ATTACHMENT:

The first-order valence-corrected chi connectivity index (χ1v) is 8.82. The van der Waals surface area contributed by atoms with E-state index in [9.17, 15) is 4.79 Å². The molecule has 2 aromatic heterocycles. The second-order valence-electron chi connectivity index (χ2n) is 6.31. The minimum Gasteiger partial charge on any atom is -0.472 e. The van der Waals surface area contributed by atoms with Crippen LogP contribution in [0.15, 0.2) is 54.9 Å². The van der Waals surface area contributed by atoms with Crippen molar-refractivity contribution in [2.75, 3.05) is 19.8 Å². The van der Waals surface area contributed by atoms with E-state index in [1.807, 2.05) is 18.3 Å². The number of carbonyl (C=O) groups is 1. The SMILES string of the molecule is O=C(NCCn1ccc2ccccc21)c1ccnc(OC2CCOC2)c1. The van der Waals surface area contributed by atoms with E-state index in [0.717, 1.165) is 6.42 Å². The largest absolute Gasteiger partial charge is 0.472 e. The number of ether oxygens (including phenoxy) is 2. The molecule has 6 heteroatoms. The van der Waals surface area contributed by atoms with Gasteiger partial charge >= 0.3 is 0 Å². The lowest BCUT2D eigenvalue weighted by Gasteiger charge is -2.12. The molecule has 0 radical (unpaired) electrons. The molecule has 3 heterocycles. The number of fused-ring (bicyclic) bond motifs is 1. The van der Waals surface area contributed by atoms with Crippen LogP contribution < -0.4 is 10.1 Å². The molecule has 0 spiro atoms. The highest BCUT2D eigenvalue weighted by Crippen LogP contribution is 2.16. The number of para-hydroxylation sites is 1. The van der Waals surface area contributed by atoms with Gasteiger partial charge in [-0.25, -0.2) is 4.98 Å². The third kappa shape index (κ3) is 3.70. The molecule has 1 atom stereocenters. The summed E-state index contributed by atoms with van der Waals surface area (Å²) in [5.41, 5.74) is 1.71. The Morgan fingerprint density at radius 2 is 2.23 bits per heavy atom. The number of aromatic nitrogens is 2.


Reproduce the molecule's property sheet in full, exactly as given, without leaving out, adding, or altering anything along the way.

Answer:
The first-order valence-corrected chi connectivity index (χ1v) is 8.82. The van der Waals surface area contributed by atoms with E-state index in [9.17, 15) is 4.79 Å². The molecule has 2 aromatic heterocycles. The second-order valence-electron chi connectivity index (χ2n) is 6.31. The minimum Gasteiger partial charge on any atom is -0.472 e. The van der Waals surface area contributed by atoms with Crippen LogP contribution in [0.15, 0.2) is 54.9 Å². The van der Waals surface area contributed by atoms with Crippen molar-refractivity contribution in [2.75, 3.05) is 19.8 Å². The van der Waals surface area contributed by atoms with E-state index in [1.807, 2.05) is 18.3 Å². The number of carbonyl (C=O) groups is 1. The SMILES string of the molecule is O=C(NCCn1ccc2ccccc21)c1ccnc(OC2CCOC2)c1. The van der Waals surface area contributed by atoms with E-state index in [0.717, 1.165) is 6.42 Å². The largest absolute Gasteiger partial charge is 0.472 e. The number of ether oxygens (including phenoxy) is 2. The molecule has 6 heteroatoms. The van der Waals surface area contributed by atoms with Gasteiger partial charge >= 0.3 is 0 Å². The lowest BCUT2D eigenvalue weighted by Gasteiger charge is -2.12. The molecule has 0 radical (unpaired) electrons. The molecule has 3 heterocycles. The number of fused-ring (bicyclic) bond motifs is 1. The van der Waals surface area contributed by atoms with Crippen LogP contribution < -0.4 is 10.1 Å². The molecule has 0 spiro atoms. The highest BCUT2D eigenvalue weighted by Crippen LogP contribution is 2.16. The number of para-hydroxylation sites is 1. The van der Waals surface area contributed by atoms with Gasteiger partial charge in [-0.25, -0.2) is 4.98 Å². The third kappa shape index (κ3) is 3.70. The molecule has 1 atom stereocenters. The summed E-state index contributed by atoms with van der Waals surface area (Å²) in [5.41, 5.74) is 1.71. The Morgan fingerprint density at radius 2 is 2.23 bits per heavy atom. The number of aromatic nitrogens is 2.